January and September are usually the two months of the year where the most people are attempting to start a new fitness program and get into shape. This year is no different but with the spread of COVID still looming, you still need to be ready for sudden changes and restrictions which may happen, competitions and gatherings which may be cancelled and despite all this, still stay the course.
If you have not been active these last few years, make sure your path to fitness is realistic and achievable. Don’t plan to work out seven days a week if you are just starting out. Under that scenario, if you are very motivated and strong-willed, you may last 2 weeks, and most of us will last about one week. Your body needs time to adjust to the new regimen and recover. Probably three times a week (for consistency), and for 20 to 30 minutes (with no more than 10% increase per week) might be enough. There is no worse fitness plan than the one you just quit because it was too hard and not enjoyable.
Your plan also needs to be balanced, which means you are hitting all key fitness components: cardio, strengthening and flexibility.
Cardiovascular exercise will improve your heart, lungs, circulatory systems, muscles, mental health, sleep and more. It will improve your entire body’s physiology, and swimming is a prime example of a cardio exercise. To benefit from it, ideally you need to perform sustained aerobic activities for a minimum of 20 minutes. If you are just starting out, just swimming 20 minutes with as much rest as you need will do the trick, slightly increasing the intensity, time or distance while progressively reducing your rest in between. If you are at a higher level of fitness, already used to swimming one hour or more, make sure you start including high intensity interval training to improve your speed and challenge your higher intensity energy system.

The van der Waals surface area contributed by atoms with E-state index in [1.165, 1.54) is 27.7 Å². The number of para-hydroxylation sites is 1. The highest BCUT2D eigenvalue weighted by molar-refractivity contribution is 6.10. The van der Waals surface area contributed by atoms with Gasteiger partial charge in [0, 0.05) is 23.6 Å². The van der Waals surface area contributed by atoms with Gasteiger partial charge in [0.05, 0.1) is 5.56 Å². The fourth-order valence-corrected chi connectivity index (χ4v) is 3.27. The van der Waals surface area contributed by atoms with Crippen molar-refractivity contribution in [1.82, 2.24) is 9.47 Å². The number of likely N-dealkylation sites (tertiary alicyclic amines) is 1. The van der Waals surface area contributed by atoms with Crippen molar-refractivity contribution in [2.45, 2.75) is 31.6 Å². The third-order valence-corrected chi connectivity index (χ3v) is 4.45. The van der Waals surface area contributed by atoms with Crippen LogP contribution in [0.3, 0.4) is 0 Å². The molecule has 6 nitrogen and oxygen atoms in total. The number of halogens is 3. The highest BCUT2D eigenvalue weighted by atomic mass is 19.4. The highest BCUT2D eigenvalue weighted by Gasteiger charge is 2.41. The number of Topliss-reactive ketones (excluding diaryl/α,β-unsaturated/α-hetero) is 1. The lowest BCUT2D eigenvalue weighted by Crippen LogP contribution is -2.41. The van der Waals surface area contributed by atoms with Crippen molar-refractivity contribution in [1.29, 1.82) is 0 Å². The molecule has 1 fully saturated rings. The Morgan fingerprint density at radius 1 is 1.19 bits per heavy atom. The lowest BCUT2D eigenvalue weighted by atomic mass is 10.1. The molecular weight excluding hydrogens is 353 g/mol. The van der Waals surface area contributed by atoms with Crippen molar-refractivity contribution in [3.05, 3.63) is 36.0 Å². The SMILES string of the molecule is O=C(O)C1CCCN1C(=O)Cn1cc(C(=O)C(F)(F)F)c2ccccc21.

Strengthening: You need to challenge your muscles by lifting weights, moving your body against gravity, or using other resistance-training tools. In the pool it might just mean pulling with some paddles. However, if you are new to swimming, make sure your technique is good and your paddles are not too big to safely pull without getting injured. For the novice swimmer, I would recommend using small weights or stretch cords on land as a first step to strengthening exercises. Squats, lunges, step-ups, climbing stairs, and core conditioning are all staple exercises.
Flexibility: As we age, we lose elasticity in our tissues. This negatively affects our quality of movement, our postural alignment, and increases our risk for injury. To be able to swim correctly with good technique, you need effective flexibility, which means a good pain-free range of motion with stability and strength to support movement at the joint (some can be too flexible!). Incorporate movements that extend your range of motion as well as reinforce the muscles around your joints. If you cannot get into a streamline position or extend your arm in front of your shoulders on land, you will not be able to do it in the water. Are your ankles flexible enough to have an efficient kick? If not, attending a yoga or Pilates class can be helpful.
Before you start to design your plan to health and fitness, make sure you talk with your health care provider to assess your level of fitness and take care of existing health conditions. Once you have the go ahead, create a weekly balanced exercise plan, not too ambitious but consistent and enjoyable, so you can easily stay with it. Measure your current level of fitness, set up small measurable and achievable goals, increase slowly and progressively the intensity and make sure to include time for recovery. Celebrate progress, be adaptable and most importantly have fun with it. You are on your way to a healthier YOU.